Washington, D.C.—Today, the Inter-American Court of Human Rights (IACHR) in San José, Costa Rica will hold a public hearing on President Pedro Kuczynski’s highly controversial humanitarian pardon of former President Alberto Fujimori, which international legal experts say could potentially prompt a reversal of the pardon. The ex-president’s 2009 conviction for grave human rights violations was widely hailed as a historic precedent for international justice, and his recent release from prison sparked intense protests across Peru. According to the Washington Office on Latin America (WOLA), given previous rulings by the IACHR that amnesties, pardons, and other mechanisms designed to guarantee impunity for serious human rights abuses are a violation of international law, there is a strong legal argument to be made in favor of reversing Fujimori’s pardon on that basis.
“The victims of abuses ordered by Fujimori are still struggling to secure truth and justice after enduring kidnappings, massacres, and other horrors. This pardon is an affront to the survivors and families of victims,” says Jo-Marie Burt, who was heavily involved in monitoring Fujimori’s landmark trial and conviction in 2009. “This pardon isn’t just a cynical deal meant to buy President Kuczynski’s political survival. It is a violation of international law. If Peru is serious about living up to its international obligations, then it must abide by binding rulings issued by the Inter-American Court of Human Rights.”
Two of the cases which resulted in Fujimori’s conviction—the Barrios Altos massacre, in which 15 civilians were assassinated by a Fujimori-controlled death squad, and the La Cantuta disappearances, in which nine students and a professor disappeared and later executed at the hands of that same death squad—were previously heard by the IACHR in 2001 and 2006, respectively. The court ordered the Peruvian government to investigate, prosecute, and sanction those responsible for the abuses. After the February 2 hearing in Costa Rica, the IACHR is expected to issue its decision on whether Fujimori’s pardon violates its rulings on the Barrios Altos and La Cantuta cases within two to three weeks.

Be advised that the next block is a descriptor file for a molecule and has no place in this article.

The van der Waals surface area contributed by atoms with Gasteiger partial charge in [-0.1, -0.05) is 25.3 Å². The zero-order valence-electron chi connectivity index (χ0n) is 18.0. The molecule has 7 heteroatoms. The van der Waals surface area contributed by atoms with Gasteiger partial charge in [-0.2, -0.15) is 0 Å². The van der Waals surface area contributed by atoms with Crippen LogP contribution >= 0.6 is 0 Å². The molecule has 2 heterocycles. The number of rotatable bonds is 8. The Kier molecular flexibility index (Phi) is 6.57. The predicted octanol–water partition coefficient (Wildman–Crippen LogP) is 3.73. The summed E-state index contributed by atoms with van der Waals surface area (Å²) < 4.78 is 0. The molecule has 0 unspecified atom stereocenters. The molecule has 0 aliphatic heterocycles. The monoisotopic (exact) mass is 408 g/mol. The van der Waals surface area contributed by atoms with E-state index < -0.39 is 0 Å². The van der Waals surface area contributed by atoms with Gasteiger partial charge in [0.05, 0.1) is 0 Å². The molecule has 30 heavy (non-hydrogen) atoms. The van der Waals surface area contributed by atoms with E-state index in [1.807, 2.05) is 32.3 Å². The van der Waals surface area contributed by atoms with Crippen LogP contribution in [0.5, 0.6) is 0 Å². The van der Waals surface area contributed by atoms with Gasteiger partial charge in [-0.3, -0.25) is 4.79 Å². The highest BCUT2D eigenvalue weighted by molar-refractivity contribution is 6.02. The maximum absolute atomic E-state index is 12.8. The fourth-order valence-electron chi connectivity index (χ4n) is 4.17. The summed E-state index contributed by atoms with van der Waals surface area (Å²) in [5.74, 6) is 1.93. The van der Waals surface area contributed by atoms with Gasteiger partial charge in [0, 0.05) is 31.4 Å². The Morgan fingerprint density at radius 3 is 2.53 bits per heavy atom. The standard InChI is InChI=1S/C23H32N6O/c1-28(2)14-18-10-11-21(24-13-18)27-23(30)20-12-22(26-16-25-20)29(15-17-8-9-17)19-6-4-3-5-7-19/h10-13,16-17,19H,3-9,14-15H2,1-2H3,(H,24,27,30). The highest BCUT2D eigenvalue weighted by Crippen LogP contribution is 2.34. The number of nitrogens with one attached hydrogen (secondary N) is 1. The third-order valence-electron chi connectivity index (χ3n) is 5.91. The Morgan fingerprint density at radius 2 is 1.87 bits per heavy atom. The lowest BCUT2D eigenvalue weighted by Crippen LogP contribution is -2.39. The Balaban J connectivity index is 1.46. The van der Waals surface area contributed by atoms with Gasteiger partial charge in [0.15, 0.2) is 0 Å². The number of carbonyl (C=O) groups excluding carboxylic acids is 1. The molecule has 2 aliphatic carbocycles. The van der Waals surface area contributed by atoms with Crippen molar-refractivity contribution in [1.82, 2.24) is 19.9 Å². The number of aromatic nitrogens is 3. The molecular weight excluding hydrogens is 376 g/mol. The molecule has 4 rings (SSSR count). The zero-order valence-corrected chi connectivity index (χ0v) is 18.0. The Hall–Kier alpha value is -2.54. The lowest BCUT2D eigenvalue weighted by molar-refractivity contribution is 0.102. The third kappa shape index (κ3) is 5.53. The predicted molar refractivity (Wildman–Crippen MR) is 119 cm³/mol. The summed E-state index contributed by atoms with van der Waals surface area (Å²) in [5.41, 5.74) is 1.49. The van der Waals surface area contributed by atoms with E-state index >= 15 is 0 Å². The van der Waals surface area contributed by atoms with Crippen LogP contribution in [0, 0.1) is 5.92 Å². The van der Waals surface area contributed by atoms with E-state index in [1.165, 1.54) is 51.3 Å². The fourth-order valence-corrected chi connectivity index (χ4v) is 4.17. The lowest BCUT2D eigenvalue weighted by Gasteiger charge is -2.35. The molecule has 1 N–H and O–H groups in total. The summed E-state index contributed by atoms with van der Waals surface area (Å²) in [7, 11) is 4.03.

There is also the question of whether Fujimori’s pardon violates Peruvian law. Fujimori is currently on trial for involvement in the 1992 massacre of six civilians, known as the Pativilca case. However, in addition to the humanitarian pardon, Kuczynski approved a derecho de gracia (right to pardon) to Fujimori, which is intended to protect him from future prosecutions, a move which local human rights groups are challenging in court as illegal and unconstitutional.
“There are so many serious irregularities surrounding the Fujimori pardon that it’s really no surprise that almost as soon as it was announced, it faced challenges in Peruvian courts and the international human rights court as well,” said Burt. “The victims of Fujimori’s human rights crimes deserve truth and justice. The reversal of this illegal and unjustified pardon is absolutely essential to secure that.”
See the international organizations, civil society groups, and others who have stated their opposition to the Fujimori pardon here.
For more on the Fujimori pardon and the legal challenges mounted to it, click here.
For more on the historic 2009 conviction of Alberto Fujimori, click here.
WOLA Communications Assistant
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